As towns continue to struggle to figure out how Airbnb fits in, the home sharing platform says it’s rolling out new tools to help keep the peace among neighbors.
An attorney representing residents opposed to the short-term rental company’s presence in their communities, however, isn’t entirely sold on the new initiatives.
Airbnb Spokesperson Liz DeBold Fusco said the company is not opposed to regulation, per se.
“That’s something that we generally support,” she said. “There is a path forward for regulation that can include both protecting the ability of people to share their homes, but still address any local concerns of the community.”
The new tools were developed with neighbors who have concerns about “party houses” in mind, DeBold Fusco said.
For nuisance situations in need of real-time support, Airbnb recently debuted the Neighborhood Support Line.
DeBold Fusco said that issues that require immediate attention can now be reported directly by neighborhoods and communities by calling the support line at (855) 635-7754.
Airbnb agents will work with local law enforcement, as well as hosts and guests, to address the problems being reported, she said.
“We wanted to make sure, when there is a concern or a safety issue, that neighbors feel they can get in touch very quickly with us and that they know that it will be taken very seriously,” DeBold Fusco said.
Attorney Alfred V. Acquavivia, who represents several Greenwood Lake residents who object to short term rentals, said he’s not exactly sure how the support line would work.
“So, if someone calls, what response are they going to have?” he said. “Think about it – they’re going to call the police on themselves?”
When it comes to neighborhood quality of life, Acquavivia said he thinks there needs to be a combination approach of regulation and enforcement.
“Obviously, the first step is always to try to prevent the problem from occurring,” he said. “But, in the event that harm happens, you want to have rapid response to take care of it. I don’t see it happening without some sort of blending of those two aspects.”
In Vernon, questions over the draft of a short-term rentals ordinance led the Township Council to table it during its meeting Dec. 9 until after the new council is seated in January.
According to the draft of the ordinance, short-term rentals would be allowed in condominiums where the association bylaws allow them, single family residences, a unit in a two-family residence, no more than one unit in a multi-family residence and no more than one room in a single-family residence, where the room shares a common kitchen and bathroom with the occupant.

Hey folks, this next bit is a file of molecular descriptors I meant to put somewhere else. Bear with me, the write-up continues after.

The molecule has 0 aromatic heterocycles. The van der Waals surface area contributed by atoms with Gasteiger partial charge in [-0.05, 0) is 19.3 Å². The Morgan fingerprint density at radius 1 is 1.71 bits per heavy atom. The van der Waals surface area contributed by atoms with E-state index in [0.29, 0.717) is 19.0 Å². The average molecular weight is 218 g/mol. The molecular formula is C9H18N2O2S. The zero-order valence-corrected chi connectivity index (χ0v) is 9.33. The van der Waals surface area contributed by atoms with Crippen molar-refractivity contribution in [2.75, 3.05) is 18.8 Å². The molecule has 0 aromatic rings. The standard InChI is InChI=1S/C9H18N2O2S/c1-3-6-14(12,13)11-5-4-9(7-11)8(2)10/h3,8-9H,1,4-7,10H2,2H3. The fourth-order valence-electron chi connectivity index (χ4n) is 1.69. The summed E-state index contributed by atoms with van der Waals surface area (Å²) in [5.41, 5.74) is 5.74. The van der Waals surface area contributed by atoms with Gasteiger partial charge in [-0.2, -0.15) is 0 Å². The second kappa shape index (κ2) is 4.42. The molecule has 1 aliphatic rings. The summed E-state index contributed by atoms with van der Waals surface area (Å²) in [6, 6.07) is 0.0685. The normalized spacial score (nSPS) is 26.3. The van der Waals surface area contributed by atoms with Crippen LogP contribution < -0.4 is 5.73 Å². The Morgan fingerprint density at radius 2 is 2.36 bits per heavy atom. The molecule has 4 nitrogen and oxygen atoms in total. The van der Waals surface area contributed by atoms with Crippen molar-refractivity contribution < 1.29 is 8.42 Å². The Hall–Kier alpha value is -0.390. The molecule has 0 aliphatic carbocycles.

In all cases, the home must be the owner’s principal residence. In the case of two-family homes, the owner must make the other unit his principal residence.
Councilwoman Sandra Ooms questioned why the ordinance would restrict short-term rentals to the owner’s primary residence.
It also would require property owners to have a short-term rental permit, which would be valid for a year from its date of issuance.
Council President Jean Murphy said the ordinance was sent to the Land Use Board and sent back without comment.
Township Council members in neighboring West Milford voted 5-1 Dec. 4 to regulate short-term rental properties, including those operating as Airbnbs.
Councilman Lou Signorino was the only dissenting vote.
The ordinance requires property owners to get a $500 per year permit to operate the properties as short-term rentals that consist of 1-30 days.
Many of these types of rentals are part of the Airbnb network.
As of July, there were about 188 home owners in the township renting rooms and homes through Airbnb, according to the company.
Those homes, which account for around half of those listed by the service in Passaic County, are located mostly in Greenwood Lake and Upper Greenwood Lake.
Objectors said the council should require a background check of the people renting the houses, and look into a limit on the number of guests allowed to stay.
There is concern that home values are decreasing because of the rentals and a diminished quality of life for residents is resulting.
The regulations approved, however, did not address some of the requests made by those seeking the regulations, such as requiring a minimum rental of at least five days.
The ordinance does require fire and health inspections, as well as someone named as an “agent” for the owner that can get to the property within 24 hours if there is a problem.
Property owners must get approval from condominium associations and let lake associations know that they are applying for a permit, according to the ordinance.
It also allows the zoning officer to revoke the permit if there are several violations of township ordinances reported.
The council has been debating the issue for about a year and worked with the Planning Board to write the regulations.
Mike Zummo and Charles Kim contributed to this report.
Think about it – they’re going to call the police on themselves?”
- Alfred V. Acquavivia